Get the GC in your concern to him, and let him have a go at it. Regardless, you shouldn't be out a penny to make this right.

dumbunusedid 10-17-2008 01:36 PM

Thanks Rippy. We went out with some pictures this morning to some local tile shops to see if they had any installers with experience with the pebble tile to see if they had any ideas before we met with the GC. We are meeting with him this afternoon to discuss the matter in detail. We were hoping to find "the" tile guy that knew all about this stuff to give us his thoughts/ideas before we met with the contractor. There is no one around here that has sold the pebble tile where they installed it as flooring except in a shower and that is even rare. We are meeting with the GC without the tile guy (I should say, the contractor dude that they asked to lay the tile).

Bud Cline 10-17-2008 07:29 PM

I looked at this situation earlier and decided to stay away. Then came the invitation to get involved, so here I am.:)

It's really hard to say what should be done without being there but I'm thinking the floor is salvageable. The biggest concern is the loose stones but they can be re-attached. The next issue is the abundance of thinset in some areas. I think that thinset can be cleaned and carved and sawn away. The next thing I see is the obvious square pattern of the sheets of stone but I think that will simply disappear when the floor is grouted.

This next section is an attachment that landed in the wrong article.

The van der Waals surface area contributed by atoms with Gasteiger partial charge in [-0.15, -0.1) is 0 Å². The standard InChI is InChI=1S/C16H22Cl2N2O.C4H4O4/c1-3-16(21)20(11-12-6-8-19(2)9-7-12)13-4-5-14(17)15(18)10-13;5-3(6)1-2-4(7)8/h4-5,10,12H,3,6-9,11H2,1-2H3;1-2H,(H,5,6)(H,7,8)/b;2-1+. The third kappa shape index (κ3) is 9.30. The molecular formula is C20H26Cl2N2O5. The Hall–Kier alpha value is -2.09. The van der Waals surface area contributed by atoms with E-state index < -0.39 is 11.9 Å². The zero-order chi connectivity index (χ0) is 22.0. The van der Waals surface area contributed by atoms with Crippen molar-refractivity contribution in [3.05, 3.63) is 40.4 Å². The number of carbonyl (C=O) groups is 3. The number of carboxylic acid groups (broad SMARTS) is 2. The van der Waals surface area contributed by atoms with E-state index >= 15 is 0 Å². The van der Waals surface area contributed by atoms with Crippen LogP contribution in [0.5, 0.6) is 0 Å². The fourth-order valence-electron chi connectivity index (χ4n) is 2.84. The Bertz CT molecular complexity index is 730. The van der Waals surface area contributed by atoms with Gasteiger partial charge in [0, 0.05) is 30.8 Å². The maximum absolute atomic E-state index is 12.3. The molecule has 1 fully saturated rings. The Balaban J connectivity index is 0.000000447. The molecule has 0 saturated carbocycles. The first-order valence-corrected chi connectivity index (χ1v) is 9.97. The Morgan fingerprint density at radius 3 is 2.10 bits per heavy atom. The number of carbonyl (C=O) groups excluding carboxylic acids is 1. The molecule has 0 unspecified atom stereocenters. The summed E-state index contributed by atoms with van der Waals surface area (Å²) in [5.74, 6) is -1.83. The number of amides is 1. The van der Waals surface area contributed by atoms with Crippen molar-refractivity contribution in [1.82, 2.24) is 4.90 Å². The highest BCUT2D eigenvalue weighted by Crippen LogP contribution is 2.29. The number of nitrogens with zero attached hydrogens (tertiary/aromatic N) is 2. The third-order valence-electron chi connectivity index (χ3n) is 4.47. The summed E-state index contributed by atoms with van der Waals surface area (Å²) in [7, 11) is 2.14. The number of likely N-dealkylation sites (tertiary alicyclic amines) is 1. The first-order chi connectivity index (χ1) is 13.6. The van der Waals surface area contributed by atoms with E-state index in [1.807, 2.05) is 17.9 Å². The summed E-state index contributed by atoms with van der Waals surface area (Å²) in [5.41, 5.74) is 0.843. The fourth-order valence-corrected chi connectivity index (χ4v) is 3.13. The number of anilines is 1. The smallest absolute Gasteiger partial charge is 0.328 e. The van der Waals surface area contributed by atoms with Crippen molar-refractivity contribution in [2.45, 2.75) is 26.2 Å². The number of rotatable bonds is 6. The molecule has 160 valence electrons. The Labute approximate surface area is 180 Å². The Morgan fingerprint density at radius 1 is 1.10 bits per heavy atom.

The question is: "Who's going to clean up that mess?"

I honestly think fixing it is the lessor of the evils unless you have deep pockets and just want to trash it all and start over.

At any rate the GC should make it good and maybe the original guy isn't the guy to fix it if he is going to have an attitude about it.:)

dumbunusedid 10-17-2008 09:51 PM

Thank you Mr. Cline. Sorry to put you on the spot.:) We have found you to have a good balance between what is ideal and what is realistic.

We are going to give GC a chance to make this right. We'll let you all know how this turns out. Wish us luck!

Bud Cline 10-17-2008 10:05 PM

Good luck for sure. I would be curious to know how this comes out.

I am assuming your preference would be to save the job before spending more money to re-do it. I think there may be a good chance it can work out.:)

Keep in mind that there will be plenty of grout to hide some (not all) of the high thinset. Digging down in the bad areas about 1/3 of the stone thickness may be all that is necessary.

I wasn't "on the spot" but something like this could go either way.:)


Marvin Gardens 10-17-2008 11:35 PM

Bottom line here is that you are in charge. If this is not acceptable follow the chain of commend. Go to the GC who you hired to do the job. He hired the tile clown who moonlights at McDonald's as Ronald McDonald.

Tell the GC you are not going to pay any money till that is fixed. That will get his attention.

Because of this look carefully over everything else this clown did. He may have been real sloppy in other areas, in fact you can count on it.